By DON FOWLER
My first introduction to Thornton Wilder’s “Our Town” was a high school production. My second was a college production, and third a community …
By DON FOWLER
My first introduction to Thornton Wilder’s “Our Town” was a high school production. My second was a college production, and third a community theatre.
Wilder’s classic play about life, love and death in a small New Hampshire town has been one of the most-produced plays in theatre history. I groaned when Mark Peckham told me that he would be directing it at Burbage. And I cheered when the talented troupe of 18 actors took their bows at last weekend’s opening.
Vince Petronio plays the Narrator with a folksy approach that made you feel like he personally knew all the characters and had actually lived in Grover’s Corners, New Hampshire all his life. It felt like the role was written specifically for this talented actor.
Petronio told me after the performance that he, Peckham and the cast looked at the play from a different perspective than they had when they were younger. So did I.
As we look back at a small rural New England town in the very early 1900s, we are amused and a bit jealous of the innocence of everyday life, while also being made aware of the male-dominated culture.
Peckham sets the play in the round for the first two acts, with the actors scattered among the audience. Few props and scenery are used. At the end of the second act, the audience is asked to leave the theatre and wait in the lobby for a few minutes, while chairs are re-arranged and we return to a hillside cemetery.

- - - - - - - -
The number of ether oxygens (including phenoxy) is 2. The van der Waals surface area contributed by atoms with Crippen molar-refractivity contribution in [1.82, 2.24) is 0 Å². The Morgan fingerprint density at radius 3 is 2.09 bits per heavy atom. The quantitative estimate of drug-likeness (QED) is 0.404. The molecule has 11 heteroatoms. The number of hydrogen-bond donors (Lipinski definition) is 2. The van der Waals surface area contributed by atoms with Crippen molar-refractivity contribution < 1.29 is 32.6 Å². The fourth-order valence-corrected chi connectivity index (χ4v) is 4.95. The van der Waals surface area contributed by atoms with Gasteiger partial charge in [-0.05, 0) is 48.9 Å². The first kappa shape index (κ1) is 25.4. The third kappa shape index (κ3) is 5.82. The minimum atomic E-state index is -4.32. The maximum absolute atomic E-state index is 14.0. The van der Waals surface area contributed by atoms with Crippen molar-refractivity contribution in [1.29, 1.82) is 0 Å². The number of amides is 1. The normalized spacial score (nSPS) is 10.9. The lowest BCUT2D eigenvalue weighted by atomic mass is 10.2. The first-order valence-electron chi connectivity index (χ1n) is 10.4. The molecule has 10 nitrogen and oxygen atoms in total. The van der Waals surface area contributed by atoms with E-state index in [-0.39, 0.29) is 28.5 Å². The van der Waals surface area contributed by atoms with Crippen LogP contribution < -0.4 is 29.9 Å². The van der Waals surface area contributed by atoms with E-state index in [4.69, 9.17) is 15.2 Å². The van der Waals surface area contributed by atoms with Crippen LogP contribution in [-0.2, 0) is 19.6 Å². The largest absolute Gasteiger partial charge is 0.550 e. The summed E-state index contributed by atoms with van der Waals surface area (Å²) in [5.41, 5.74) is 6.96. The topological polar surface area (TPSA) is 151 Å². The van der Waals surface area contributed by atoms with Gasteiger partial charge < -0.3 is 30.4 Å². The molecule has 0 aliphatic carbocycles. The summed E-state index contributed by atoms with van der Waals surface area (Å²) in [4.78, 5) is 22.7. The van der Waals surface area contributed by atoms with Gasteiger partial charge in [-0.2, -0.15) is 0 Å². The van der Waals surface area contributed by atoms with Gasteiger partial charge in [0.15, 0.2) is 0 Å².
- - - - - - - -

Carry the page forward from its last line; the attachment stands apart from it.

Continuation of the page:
Not a lot happens over the two-hour production, but by the end of the play you realize that you have learned a lot about life in much less complicated times.
The story centers around Emily (Valerie Westgate) and George (Andrew Iacovelli), two young friends who one day discover they are more than friends. The scene is brilliantly written, directed and acted.
Petronio, Westgate and Iacovelli are the main stars, and they shine brightly. But every character, many in small roles, has their moment. From the overly enthusiastic Professor Willard (Liz Hallenback) telling us more than we need to know about the town’s history to Mrs. Soames (Paula Faber) losing her self-control at a wedding, every actor contributes the mosaic of life in a small town.
Before the play begins and during the two brief intermissions we are treated to a slide show, filled with some familiar sites.
While time passes slowly in “Our Town,” the two hours spent in Pawtucket’s Burbage Theatre fly by, and we leave with a sense of both joy and sorrow from our trip into the past.
“Our Town” is at Burbage Theatre, 249 Roosevelt Ave. in Pawtucket, “around the corner from where Gamm used to be,” through April 7. Go online at www.burbagetheatre.org for tickets.